‘The Unforgiving Minute’ by Sarah Granger #LGBT #Review

Marc reviews  ‘The Unforgiving Minute’ by Sarah Granger. This book was published on April 25th, 2013 by Dreamspinner Press and is 236 pages long.

Why I read this book: This is a case where the cover really sold the book to me. I don’t really folllow tennis on TV or play it. But seeing these two handsome guys and the tennis ball placed in just the right way to intrigue me, made me buy the paperback of this book even before reading it as eBook. The cover spoke to me and I couldn’t stop myself.


Ryan Betancourt has got it made: he’s reached the top tier of the tennis world thanks to a wild-card entry to the US Open. Ryan is meeting players he has idolized for years, including his teenage crush, Josh Andrews. But he isn’t ready for the politics and manipulation that come with life at the top.

Josh Andrews is closeted, private, and difficult to get to know. He’s been playing tennis since he could walk, won his first tournament at five, and was sent to Spain at thirteen to attend a tennis academy. Before a knee injury forced him into a year off, he was ranked the number one player in the world. Now he’s back—and intent on winning.

Josh and Ryan first meet at a tournament in Brisbane. Ryan excitedly greets Josh only to be ignored. Crushed, he realizes the golden boy of tennis isn’t all he seems. Only in the team-building environment of training for the Davis Cup does Josh open up enough for them to grow closer. Their developing relationship is everything Ryan ever wanted, and he is blissfully happy. But inevitably they have to play against each other, and everything changes.

Buy @ Dreamspinner Press, Amazon, Kobo, Barnes & Noble, All Romance



The Title:

‘The Unforgiving Minute’ has a nice sound to it. It speaks of time pressure and the need for perfection. Everything fans of sport-themed romances love. A promise that the author manages to keep.

The Cover:

The cover seduced me into buying the book. The cover models are handsome, the placement of all elements of the cover is brilliant and it just really worked for me. It teases the sport that is an important part of this book and it looks wonderful on the print book I have on my shelf.

The Story:

This was my first book by this author and the first book I read that featured tennis as important pat of the story. I did not know a lot about tennis, nor did I know what to expect from the author.Thankfully, I was pleasantly surprised by a wonderful, entertaining story that was easy to read and understand even without any prior knowledge about the sport.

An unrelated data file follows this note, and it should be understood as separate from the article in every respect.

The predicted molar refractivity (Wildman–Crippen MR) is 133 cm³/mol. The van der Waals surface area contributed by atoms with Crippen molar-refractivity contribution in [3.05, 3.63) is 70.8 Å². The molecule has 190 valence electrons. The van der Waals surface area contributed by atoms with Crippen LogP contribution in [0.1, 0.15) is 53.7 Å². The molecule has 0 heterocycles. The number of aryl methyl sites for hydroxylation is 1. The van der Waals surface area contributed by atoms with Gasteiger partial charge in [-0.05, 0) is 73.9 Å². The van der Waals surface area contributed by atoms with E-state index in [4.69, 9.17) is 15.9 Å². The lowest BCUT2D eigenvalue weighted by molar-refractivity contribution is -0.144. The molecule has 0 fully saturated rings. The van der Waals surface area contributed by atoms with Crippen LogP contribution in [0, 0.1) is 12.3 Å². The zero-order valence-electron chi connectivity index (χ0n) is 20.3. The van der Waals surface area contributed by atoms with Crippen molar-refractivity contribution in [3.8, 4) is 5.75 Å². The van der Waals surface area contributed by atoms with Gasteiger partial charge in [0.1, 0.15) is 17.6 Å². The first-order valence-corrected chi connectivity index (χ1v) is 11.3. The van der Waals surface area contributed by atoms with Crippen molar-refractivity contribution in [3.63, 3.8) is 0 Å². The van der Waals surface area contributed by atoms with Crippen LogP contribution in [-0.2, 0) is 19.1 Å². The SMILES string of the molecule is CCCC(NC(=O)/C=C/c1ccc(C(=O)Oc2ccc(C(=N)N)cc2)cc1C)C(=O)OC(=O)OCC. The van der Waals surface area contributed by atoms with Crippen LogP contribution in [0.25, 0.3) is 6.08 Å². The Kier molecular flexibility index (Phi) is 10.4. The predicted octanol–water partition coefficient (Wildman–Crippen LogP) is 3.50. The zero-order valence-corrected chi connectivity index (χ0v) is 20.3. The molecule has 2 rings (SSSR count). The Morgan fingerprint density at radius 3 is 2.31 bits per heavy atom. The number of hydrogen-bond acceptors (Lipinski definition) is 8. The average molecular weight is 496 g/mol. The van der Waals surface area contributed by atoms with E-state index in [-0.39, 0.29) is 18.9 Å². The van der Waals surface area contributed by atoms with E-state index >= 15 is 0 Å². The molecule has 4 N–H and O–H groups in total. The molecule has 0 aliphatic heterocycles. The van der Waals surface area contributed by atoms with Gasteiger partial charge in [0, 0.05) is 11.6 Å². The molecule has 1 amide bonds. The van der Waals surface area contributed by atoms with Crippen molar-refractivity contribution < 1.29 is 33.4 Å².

Ryan Betancourt has worked hard and is very talented, but really it was luck that got him the chance to play in the US Open. This is the chance to prove himself to a huge audience and become one of the major players in the world. All he has to do is play and win against professional players he has idolized for years.

The thing that I liked the most was that Ryan is new to these majr competitions. He is still as new to everything there as the reader is and we can experience the world of tennis through him. It is a long journey that spans a lot of different competitions all over the world and in the beginning Ryan is extremely naive and doesn’t realize whom to trust and how to navigate through this new world.

I found him very easy to like and had a lot of fun seeing the world through his eyes. Even if as I reader I was able to pick up on some clues he didn’t see and was not quite as naive. I think the bad guy in this book was slightly over-the-top, but the way the author concluded the arc was very satisfactory. You will love to hate the bad guy and cheer when Karma bites him in the arse.

As for the romance, I think Andrew is not quite as easy to love, at least in the beginning. There is a lot of mystery surrounding him and an entourage that keeps him isolated, but rest assured readers will get to know him intimately and the author makes him very human.

I loved that while Andrew’s father has A LOT of faults and is not someone I would want as a friend, it becomes obvious that he loves his son in his own way. He might use him to relive his days as major tennis player in new glory, but the author did not go the easy route of making him remorselessly and unmercifully evil. That makes him a much more interesting character.

All in all, this book was fun and very entertaining. There is love, betrayal, hot sex, competitive sport and it is just really easy to read. I started it and did not put the paperback down until I had read the whole thing in the morning hours of the next day and I often remember the book and how much I enjoyed reading it. I can strongly recommend it to anyone who likes sport-themed books and light, fun romances with a bit of angst and mystery to them.

The Rating: 

9/10 pots of gold (90% recommended) -compares to 4.5/5 or 5/5 stars rounded up.



Sarah Granger is a sucker for a happy ending. She believes, however, that characters will only fully appreciate their happy ending if they’ve suffered along the way.

Sarah lives in the Cotswolds, an idyllic part of the English countryside with gently rolling hills, dry stone walls of golden stone and fields dotted with sheep. She has shamefully broken with local tradition by not having a rose growing around her front door. When she isn’t writing, Sarah enjoys walking in the countryside with her elderly and affectionate black Labrador.

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